Notes and Editorial Reviews
String Quartet No. 9.
String Quartet No. 2,
SONO LUMINUS 92142 (71:09)
Ludwig van Beethoven and Aaron Jay Kernis on the same disc together would surely seem to make the oddest of couples. So what was this all about? The Jasper String Quartet’s players studied at Yale’s School of Music, where Kernis teaches. Though the ensemble’s members never actually worked with
Kernis, they felt a connection to their alma mater’s well-known composer when Astral Artists introduced them to his “Musica Instrumentalis” Quartet and they were invited to record the work for Sono Luminus.
The title of this album,
The Kernis Project: Beethoven
, and the link between the Beethoven and Kernis’s String Quartet No. 2 are best explained by Kernis himself: “The final movement is based in some fundamental ways on the last movement of Beethoven’s op. 59, No. 3. It’s a propulsive and energetic double fugue, tarantella, rondo, gigue, and eventually a triple fugue, all wrapped in an overarching sonata form.”
With so many new chamber ensembles sprouting like figs on trees, I was sure I’d encountered the Jasper String Quartet on a CD somewhere before, but I was wrong. This is the group’s disc debut, though I must say that judging from their booklet photos, the players do not appear to have graduated with the spring class. They originally came together at Oberlin and took advanced training with the Tokyo String Quartet.
This may be the Jasper String Quartet’s maiden voyage on record, but the ensemble is not the first to record Kernis’s “Musica Instrumentalis” Quartet. That credit belongs to the well-established Lark Quartet, which commissioned the work and recorded it for Arabesque in 1999.
I wouldn’t use the word “beautiful” to describe Kernis’s quartet, but it’s a universe distant from some of the intolerable noise masquerading as music I’ve had the misfortune to experience. The first of the work’s three movements is a mostly buoyant thing— dance-based, according to Kernis—rhythmically bouncy and contentious, but in a friendly sort of way. If there’s any connection to Beethoven in this movement—though Kernis doesn’t claim one—it would be to the first movement of Beethoven’s final quartet, the op. 135 in F Major.
The lengthy second movement, lasting more than 16 minutes, is an elegy of sorts, dedicated to the memory of Bette Snapp, a committed supporter of new music who passed away during the work’s composition. Kernis hears the dirgelike episodes as a “slow Sarabande,” but these are interrupted by periodic outbursts of angry, frenetic passages. Again, no connection to Beethoven is claimed for this movement either, but a moment around the four-and-a-half-minute mark sounds a distant echo of the “Heiliger Dankgesang” movment from Beethoven’s op. 132.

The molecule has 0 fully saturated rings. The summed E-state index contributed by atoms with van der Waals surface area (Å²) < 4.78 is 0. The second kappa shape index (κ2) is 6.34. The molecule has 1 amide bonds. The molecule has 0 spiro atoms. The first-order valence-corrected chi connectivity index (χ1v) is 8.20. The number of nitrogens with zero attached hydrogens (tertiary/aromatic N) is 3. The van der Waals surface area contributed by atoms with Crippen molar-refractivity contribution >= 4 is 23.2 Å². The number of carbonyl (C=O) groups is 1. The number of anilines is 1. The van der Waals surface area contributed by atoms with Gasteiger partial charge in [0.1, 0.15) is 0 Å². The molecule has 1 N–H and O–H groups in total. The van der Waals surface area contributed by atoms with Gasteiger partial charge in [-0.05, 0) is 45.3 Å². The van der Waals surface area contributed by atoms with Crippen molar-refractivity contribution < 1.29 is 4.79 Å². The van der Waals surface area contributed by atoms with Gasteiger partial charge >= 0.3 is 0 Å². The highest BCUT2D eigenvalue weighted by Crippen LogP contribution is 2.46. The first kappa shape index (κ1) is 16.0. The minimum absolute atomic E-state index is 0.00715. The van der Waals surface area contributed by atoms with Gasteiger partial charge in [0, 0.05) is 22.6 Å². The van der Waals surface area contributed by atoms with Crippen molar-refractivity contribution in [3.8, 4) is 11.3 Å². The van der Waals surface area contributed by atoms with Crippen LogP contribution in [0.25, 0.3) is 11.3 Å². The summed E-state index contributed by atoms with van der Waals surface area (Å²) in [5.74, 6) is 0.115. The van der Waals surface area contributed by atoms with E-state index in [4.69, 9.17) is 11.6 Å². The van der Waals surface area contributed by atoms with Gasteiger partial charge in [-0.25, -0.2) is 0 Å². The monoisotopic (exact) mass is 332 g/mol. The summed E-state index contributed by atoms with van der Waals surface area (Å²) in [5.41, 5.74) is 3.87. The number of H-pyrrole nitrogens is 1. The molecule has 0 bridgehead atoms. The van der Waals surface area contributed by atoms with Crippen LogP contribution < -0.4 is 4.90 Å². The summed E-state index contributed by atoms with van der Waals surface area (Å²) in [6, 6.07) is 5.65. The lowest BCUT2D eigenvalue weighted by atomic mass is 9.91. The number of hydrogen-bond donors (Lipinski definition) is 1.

Oddly, to my ear, the last movement, which Kernis does claim bears some relation to the last movement of the companion Beethoven quartet on the disc, strikes me as having less reference to Beethoven than the preceding movements. For a while, I tried to relate the fugal writing to the
, but in the end I couldn’t. This is the one movement of Kernis’s quartet that makes the least sense to me and that I find the most difficult to absorb. As for the Jasper Quartet’s performance, I have to trust that it’s definitive, but not having heard the Lark Quartet’s recording, this is just a surmise based on the Jasper’s performance of the Beethoven quartet.
On that score, I have a sizeable repository of recordings to use for comparisons, and I can honestly say that the Jasper’s performance is one of the best-played and most vibrant readings I’ve heard. The sense of hushed mystery the ensemble creates in the slow introduction is palpable, and first violinist J Freivogel (apparently “J” is his first name) manages to accomplish something many seasoned players don’t. He hits the high C at the end of measure 56 right on the nose and clean as whistle—not a trace of bow scrape or contact—and then plunges to the low open G at the beginning of the next bar as smoothly as if there were no string crossings in between. This is playing of exceptional technical skill and control, and it’s a real pleasure to listen to.
Of course, there’s more to the Jasper than beauty of surface execution. There’s real musical intelligence and depth to this reading. The first movement, with exposition repeat, is joyous; the Andante, an ancient primal wail disguised as a gloomy barcarolle, comes close in the Jasper’s performance to anticipating the rowing oarsmen on the river Styx in Rachmaninoff’s
Isle of the Dead
, at least until bar 21 where we’re rocked in the most melting, comforting embrace; the Trio to the third movement, a riotous, rollicking shout of jubilation, is as primal here as was the previous movement’s cry of pain; and finally, the unbridled zaniness of the last movement arrives and the Jasper pulls out all the stops.
This goes right to the very top of my A-list of Beethoven quartet recordings. It will be a terrible waste of the ensemble’s talents, and our loss, if Sono Luminus does not put the Jasper String Quartet to work immediately on a complete Beethoven cycle. I understand the players’ sense of connection to Kernis and I respect their effort in recording the composer’s “Musica Instrumentalis” Quartet, but personally, I’d rather hear the Jasper in more Beethoven, and soon. Meanwhile, this receives my strongest recommendation.
FANFARE: Jerry Dubins
Works on This Recording
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